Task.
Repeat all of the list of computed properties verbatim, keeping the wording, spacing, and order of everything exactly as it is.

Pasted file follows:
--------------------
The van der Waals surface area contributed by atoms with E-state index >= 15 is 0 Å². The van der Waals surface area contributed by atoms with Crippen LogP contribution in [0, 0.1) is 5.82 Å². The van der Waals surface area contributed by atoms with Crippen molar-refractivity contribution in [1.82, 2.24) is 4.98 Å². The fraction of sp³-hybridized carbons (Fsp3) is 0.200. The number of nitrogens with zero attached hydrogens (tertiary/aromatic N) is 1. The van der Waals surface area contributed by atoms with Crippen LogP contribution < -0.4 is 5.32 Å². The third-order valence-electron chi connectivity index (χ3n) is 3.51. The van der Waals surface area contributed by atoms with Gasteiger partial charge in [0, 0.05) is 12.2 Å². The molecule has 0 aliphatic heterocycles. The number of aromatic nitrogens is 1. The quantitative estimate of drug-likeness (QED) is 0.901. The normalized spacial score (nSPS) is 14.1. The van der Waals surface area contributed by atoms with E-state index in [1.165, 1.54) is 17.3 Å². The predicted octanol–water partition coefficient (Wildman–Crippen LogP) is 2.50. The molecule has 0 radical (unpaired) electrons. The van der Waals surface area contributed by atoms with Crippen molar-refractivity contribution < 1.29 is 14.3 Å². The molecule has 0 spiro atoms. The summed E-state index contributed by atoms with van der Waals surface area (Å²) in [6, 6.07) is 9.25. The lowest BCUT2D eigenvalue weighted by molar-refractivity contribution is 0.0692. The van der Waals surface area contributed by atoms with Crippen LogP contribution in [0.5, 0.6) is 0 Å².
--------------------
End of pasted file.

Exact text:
The van der Waals surface area contributed by atoms with E-state index >= 15 is 0 Å². The van der Waals surface area contributed by atoms with Crippen LogP contribution in [0, 0.1) is 5.82 Å². The van der Waals surface area contributed by atoms with Crippen molar-refractivity contribution in [1.82, 2.24) is 4.98 Å². The fraction of sp³-hybridized carbons (Fsp3) is 0.200. The number of nitrogens with zero attached hydrogens (tertiary/aromatic N) is 1. The van der Waals surface area contributed by atoms with Crippen LogP contribution < -0.4 is 5.32 Å². The third-order valence-electron chi connectivity index (χ3n) is 3.51. The van der Waals surface area contributed by atoms with Gasteiger partial charge in [0, 0.05) is 12.2 Å². The molecule has 0 aliphatic heterocycles. The number of aromatic nitrogens is 1. The quantitative estimate of drug-likeness (QED) is 0.901. The normalized spacial score (nSPS) is 14.1. The van der Waals surface area contributed by atoms with E-state index in [1.165, 1.54) is 17.3 Å². The predicted octanol–water partition coefficient (Wildman–Crippen LogP) is 2.50. The molecule has 0 radical (unpaired) electrons. The van der Waals surface area contributed by atoms with Crippen molar-refractivity contribution < 1.29 is 14.3 Å². The molecule has 0 spiro atoms. The summed E-state index contributed by atoms with van der Waals surface area (Å²) in [6, 6.07) is 9.25. The lowest BCUT2D eigenvalue weighted by molar-refractivity contribution is 0.0692. The van der Waals surface area contributed by atoms with Crippen LogP contribution in [0.5, 0.6) is 0 Å².